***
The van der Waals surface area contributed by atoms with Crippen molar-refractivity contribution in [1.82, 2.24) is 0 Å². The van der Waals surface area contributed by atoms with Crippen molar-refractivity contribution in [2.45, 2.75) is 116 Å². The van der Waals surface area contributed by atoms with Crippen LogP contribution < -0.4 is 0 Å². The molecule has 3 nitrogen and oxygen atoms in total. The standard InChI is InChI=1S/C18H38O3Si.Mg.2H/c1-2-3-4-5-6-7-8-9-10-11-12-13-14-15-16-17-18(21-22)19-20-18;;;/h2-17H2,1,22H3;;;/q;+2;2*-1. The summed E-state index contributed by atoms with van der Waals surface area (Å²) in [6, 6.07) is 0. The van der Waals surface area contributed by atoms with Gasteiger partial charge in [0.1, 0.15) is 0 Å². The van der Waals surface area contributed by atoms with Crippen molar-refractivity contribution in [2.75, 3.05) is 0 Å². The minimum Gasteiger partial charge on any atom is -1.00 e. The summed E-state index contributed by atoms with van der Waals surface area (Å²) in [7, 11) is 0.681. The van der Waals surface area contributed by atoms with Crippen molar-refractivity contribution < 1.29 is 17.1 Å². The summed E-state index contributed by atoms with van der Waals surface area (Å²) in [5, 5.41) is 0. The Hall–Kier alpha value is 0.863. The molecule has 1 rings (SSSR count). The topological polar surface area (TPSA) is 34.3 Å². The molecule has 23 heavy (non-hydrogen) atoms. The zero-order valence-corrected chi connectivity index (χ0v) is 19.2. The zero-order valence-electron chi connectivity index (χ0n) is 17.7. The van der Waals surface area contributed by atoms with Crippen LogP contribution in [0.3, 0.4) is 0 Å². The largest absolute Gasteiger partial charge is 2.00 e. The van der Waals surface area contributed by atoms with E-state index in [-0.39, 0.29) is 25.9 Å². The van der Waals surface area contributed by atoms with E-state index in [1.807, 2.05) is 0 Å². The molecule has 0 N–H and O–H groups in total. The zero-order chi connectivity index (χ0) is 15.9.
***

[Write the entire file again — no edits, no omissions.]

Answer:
The van der Waals surface area contributed by atoms with Crippen molar-refractivity contribution in [1.82, 2.24) is 0 Å². The van der Waals surface area contributed by atoms with Crippen molar-refractivity contribution in [2.45, 2.75) is 116 Å². The van der Waals surface area contributed by atoms with Crippen LogP contribution < -0.4 is 0 Å². The molecule has 3 nitrogen and oxygen atoms in total. The standard InChI is InChI=1S/C18H38O3Si.Mg.2H/c1-2-3-4-5-6-7-8-9-10-11-12-13-14-15-16-17-18(21-22)19-20-18;;;/h2-17H2,1,22H3;;;/q;+2;2*-1. The summed E-state index contributed by atoms with van der Waals surface area (Å²) in [6, 6.07) is 0. The van der Waals surface area contributed by atoms with Gasteiger partial charge in [0.1, 0.15) is 0 Å². The van der Waals surface area contributed by atoms with Crippen molar-refractivity contribution in [2.75, 3.05) is 0 Å². The minimum Gasteiger partial charge on any atom is -1.00 e. The summed E-state index contributed by atoms with van der Waals surface area (Å²) in [7, 11) is 0.681. The van der Waals surface area contributed by atoms with Crippen molar-refractivity contribution < 1.29 is 17.1 Å². The summed E-state index contributed by atoms with van der Waals surface area (Å²) in [5, 5.41) is 0. The Hall–Kier alpha value is 0.863. The molecule has 1 rings (SSSR count). The topological polar surface area (TPSA) is 34.3 Å². The molecule has 23 heavy (non-hydrogen) atoms. The zero-order valence-corrected chi connectivity index (χ0v) is 19.2. The zero-order valence-electron chi connectivity index (χ0n) is 17.7. The van der Waals surface area contributed by atoms with Crippen LogP contribution in [0.3, 0.4) is 0 Å². The largest absolute Gasteiger partial charge is 2.00 e. The van der Waals surface area contributed by atoms with E-state index in [-0.39, 0.29) is 25.9 Å². The van der Waals surface area contributed by atoms with E-state index in [1.807, 2.05) is 0 Å². The molecule has 0 N–H and O–H groups in total. The zero-order chi connectivity index (χ0) is 15.9.